The course deals with concepts and basic issues related to democracy, human rights, and international law. It raises the awareness of students toward these concepts and urges them to participate effectively in the framework of the limits and problems of their rights, and to engage in critical interaction, especially in the issues related to the application of human rights and international law.
PHIL 104: Medical Ethics (Cr. 2)
This course examines the principles of medical ethics pertinent to professional relationships and responsibilities. It teaches how to apply these principles in practical situations.
Required for Nursing, Physiotherapy, and Occupational Therapy students.
PHIL 201: Logic (Cr. 3)
This course is an introduction to formal logic, which includes both a survey of the history of logic and also exercises in problem solving.
PHIL 202: General Ethics (Cr. 3)
The course focuses on the nature of human values and personal choice, and establishes general principles underlying proper human conduct.
PHIL 301: Special Ethics (Cr. 3)
The course analyzes specific problems involving human values and decisions. In both the General Ethics and the Special Ethics courses, emphasis is given to mutual respect in human relationships with an analysis of the rights and obligations inherent in those relationships. Because the approach is philosophical, the investigation is restricted to what can be deduced by the use of reason alone.
PHIL 302: Issues in Philosophy and Ethics (Cr. 3)
The course introduces students to various issues in philosophy and ethics, including a variety of philosophical and ethical approaches to these issues. Texts are used to present the thought of various philosophical schools and periods.
PHIL 303: Ethics of Life (Cr. 3)
This course focuses on the nature of human values and personal choices; it establishes the general principles underlying proper human conduct in different social realms. The course addresses current ethical debates regarding the world of communication and media as well as the dynamics of gender relations. The course also examines the different aspects of technological and scientific development, and analyzes the ethical problems and dilemmas that can emerge in this context.
ANTH 301: Anthropology of Religions (Cr. 3)
This course examines the range of anthropological approaches to the study of religion that have been developed and refined over the past hundred years. Students explore a variety of issues that anthropologists have addressed in the study of religion, such as ritual, myth, magic, witchcraft, healing, superstition, and taboo. The purpose of this course is to deepen understanding of similarities and differences among religions and the importance of religion in understanding human life. The course employs a variety of materials including visual aids and lectures.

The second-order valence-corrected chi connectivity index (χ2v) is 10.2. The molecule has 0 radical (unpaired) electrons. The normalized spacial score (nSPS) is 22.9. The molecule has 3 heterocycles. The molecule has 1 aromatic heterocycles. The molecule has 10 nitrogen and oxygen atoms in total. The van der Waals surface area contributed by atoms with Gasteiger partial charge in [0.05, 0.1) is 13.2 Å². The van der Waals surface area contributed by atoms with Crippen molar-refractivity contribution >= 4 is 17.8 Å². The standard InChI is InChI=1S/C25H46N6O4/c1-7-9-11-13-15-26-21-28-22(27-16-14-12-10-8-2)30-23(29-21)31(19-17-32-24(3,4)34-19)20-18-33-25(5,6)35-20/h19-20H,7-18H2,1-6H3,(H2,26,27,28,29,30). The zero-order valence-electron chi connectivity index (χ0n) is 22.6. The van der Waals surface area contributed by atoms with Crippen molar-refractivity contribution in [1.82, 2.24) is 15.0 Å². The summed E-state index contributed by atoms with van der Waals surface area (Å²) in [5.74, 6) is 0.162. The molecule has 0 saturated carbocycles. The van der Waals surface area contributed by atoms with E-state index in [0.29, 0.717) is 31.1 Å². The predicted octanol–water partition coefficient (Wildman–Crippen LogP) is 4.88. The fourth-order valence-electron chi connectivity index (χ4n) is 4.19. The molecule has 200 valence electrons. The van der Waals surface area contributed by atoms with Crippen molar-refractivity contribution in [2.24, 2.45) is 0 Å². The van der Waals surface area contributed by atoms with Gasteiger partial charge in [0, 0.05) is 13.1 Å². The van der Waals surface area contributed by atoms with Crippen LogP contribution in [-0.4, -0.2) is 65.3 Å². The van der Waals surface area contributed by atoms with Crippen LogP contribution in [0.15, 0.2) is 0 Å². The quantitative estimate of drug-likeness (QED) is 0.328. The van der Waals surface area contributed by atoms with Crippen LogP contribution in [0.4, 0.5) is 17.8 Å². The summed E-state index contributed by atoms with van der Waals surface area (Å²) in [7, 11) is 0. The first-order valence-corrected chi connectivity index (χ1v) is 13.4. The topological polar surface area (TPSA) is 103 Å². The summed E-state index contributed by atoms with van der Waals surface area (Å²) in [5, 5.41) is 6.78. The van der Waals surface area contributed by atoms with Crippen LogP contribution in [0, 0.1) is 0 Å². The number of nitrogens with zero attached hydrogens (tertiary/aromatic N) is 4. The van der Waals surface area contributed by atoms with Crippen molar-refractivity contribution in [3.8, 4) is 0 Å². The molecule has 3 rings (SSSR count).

POLS 300: Themes in Political Science (Cr. 3)
This course is an introduction to major themes in political science, which involves political philosophy, sovereignty, democracy, civil society, human rights, and interrelationships between political science and social sciences.
POLS 310: Contemporary Political Arab Thought (Cr. 3)
This course covers the impact of several contemporary occurrences on political Arab thought, such as European enlightenment, contact with Western civilization, the advent of modern religious reform, political and social reform, scientific and nationalist events, and current Palestinian Arab affairs. Basic readings and texts are chosen to represent and illustrate these aspects.
SPAN 101: Elementary Spanish I (Cr. 3)
This basic course in Spanish for beginners introduces the fundamental structures of the language and emphasizes vocabulary building through conversational techniques. Comprehension and oral ability are developed through audio-visual aids.
SPAN 102: Elementary Spanish II (Cr. 3)
This course provides students with a working knowledge of the basic grammatical structures of the Spanish language. Continued emphasis is placed on vocabulary building and correct use of grammar through written exercises and drills. Aural comprehension and oral ability are developed through audio-visual aids.
Prerequisite: SPAN 101
SPAN 103: Intermediate Spanish I (Cr. 3)
This course incorporates more advanced studies in the Spanish language. Emphasis is placed on a continuation of exercises to perfect the grasp of grammatical structures. Readings for this course are texts selected from Spanish literature.
Prerequisite: SPAN 102
SPAN 104: Intermediate Spanish II (Cr. 3)
This course continues the advanced work begun in SPAN 103. Students are expected to be conversant with all tenses and structures in Spanish. More advanced work is undertaken in the areas of writing, speaking, and reading.
Prerequisite: SPAN 103
SPAN 201: Advanced Spanish I (Cr.3)
In the advanced course, students are expected to improve self-capability of learning the language, using the skills provided in the previous courses. Readings of literary texts, compositions according to level, and oral expositions in class are used in this course.
Prerequisite: SPAN 104
SPAN 202: Advanced Spanish II (Cr.3)
The course continues the advanced work of SPAN 201 on a higher level. Readings, compositions and oral expositions are integral to this course. Cultural activities are integrated into the course during the semester.
Prerequisite: SPAN 201